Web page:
Home / Features / Want Fun at Work? ‘Improv Asylum’ now in Ireland

Want Fun at Work? ‘Improv Asylum’ now in Ireland

Improv Asylum are a comedy company from Boston who set up an office in Dublin in 2014 to promote the power of ‘improvisation’ in the work-place. 

They have set up learn-by-doing programs that companies can use to train their staff how to be more creative while working with others.

“Our slogan is that we teach your head to think on its feet. Our training is about more than just having fun and it’s most definitely not about teaching people how to be funny. The main focus is on how to be good at listening and responding more effectively so that you can be more innovative,” explained Improv Asylum co-founder Chet Harding. “On stage, we try to make someone else’s idea better by working together. As comedians we have to be innovative and respond quickly, and the skillset used in this type of comedy is transferable to the corporate world”.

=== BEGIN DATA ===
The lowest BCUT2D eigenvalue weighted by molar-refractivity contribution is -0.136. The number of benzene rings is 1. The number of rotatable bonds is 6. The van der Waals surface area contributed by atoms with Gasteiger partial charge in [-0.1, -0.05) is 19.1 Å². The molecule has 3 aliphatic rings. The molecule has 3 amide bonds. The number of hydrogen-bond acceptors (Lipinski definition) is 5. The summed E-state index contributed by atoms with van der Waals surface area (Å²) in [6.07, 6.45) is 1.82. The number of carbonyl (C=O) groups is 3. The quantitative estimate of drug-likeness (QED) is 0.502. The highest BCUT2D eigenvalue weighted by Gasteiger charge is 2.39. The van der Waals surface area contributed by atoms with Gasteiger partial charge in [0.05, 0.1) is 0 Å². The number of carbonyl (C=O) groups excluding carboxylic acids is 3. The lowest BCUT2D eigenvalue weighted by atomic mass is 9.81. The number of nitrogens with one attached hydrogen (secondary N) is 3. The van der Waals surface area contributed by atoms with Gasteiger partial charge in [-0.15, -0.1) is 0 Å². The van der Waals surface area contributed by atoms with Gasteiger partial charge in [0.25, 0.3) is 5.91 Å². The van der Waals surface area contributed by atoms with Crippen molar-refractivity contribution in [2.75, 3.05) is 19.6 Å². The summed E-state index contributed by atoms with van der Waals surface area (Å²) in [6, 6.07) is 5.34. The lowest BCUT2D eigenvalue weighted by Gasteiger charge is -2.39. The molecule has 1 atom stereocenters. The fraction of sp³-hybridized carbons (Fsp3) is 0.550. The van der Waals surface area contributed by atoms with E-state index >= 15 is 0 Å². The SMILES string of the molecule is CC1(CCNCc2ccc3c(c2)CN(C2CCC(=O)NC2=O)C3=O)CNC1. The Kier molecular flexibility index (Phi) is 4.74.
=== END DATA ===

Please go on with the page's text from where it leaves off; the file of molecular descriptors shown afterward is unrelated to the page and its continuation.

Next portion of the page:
Improv Asylum may have first been known in Boston for its sketches (see one below) but are now moving this comedy to the office and the wider corporate environment.

Improvisation-centred learning is becoming very popular in big corporate offices in the US and seems catching on in Ireland and further afield.

 

Improv Asylum has worked with huge companies such as Prudential, Fidelity, Gillette, Unilever, Google, Raytheon, Lilly, Twitter and Silicon Valley Bank. Since moving to Ireland they have also worked with Google Ireland and are hoping to branch out more and move throughout Europe.

“Irish people have been very receptive to the type of work we do so far. Obviously, there’s a great connection between Boston and here and in fact, one of our first corporate customers in the US was Guinness so we always felt we could do well in Ireland but we’re been taken aback by the level of interest to date,” he said.

Contact and more info at

Comments

comments

Check Also

Hardy Bucks Have An Appetite For The Session

The Hardy Bucks are back. Only this time more skint than ever. Vicar St, Dublin …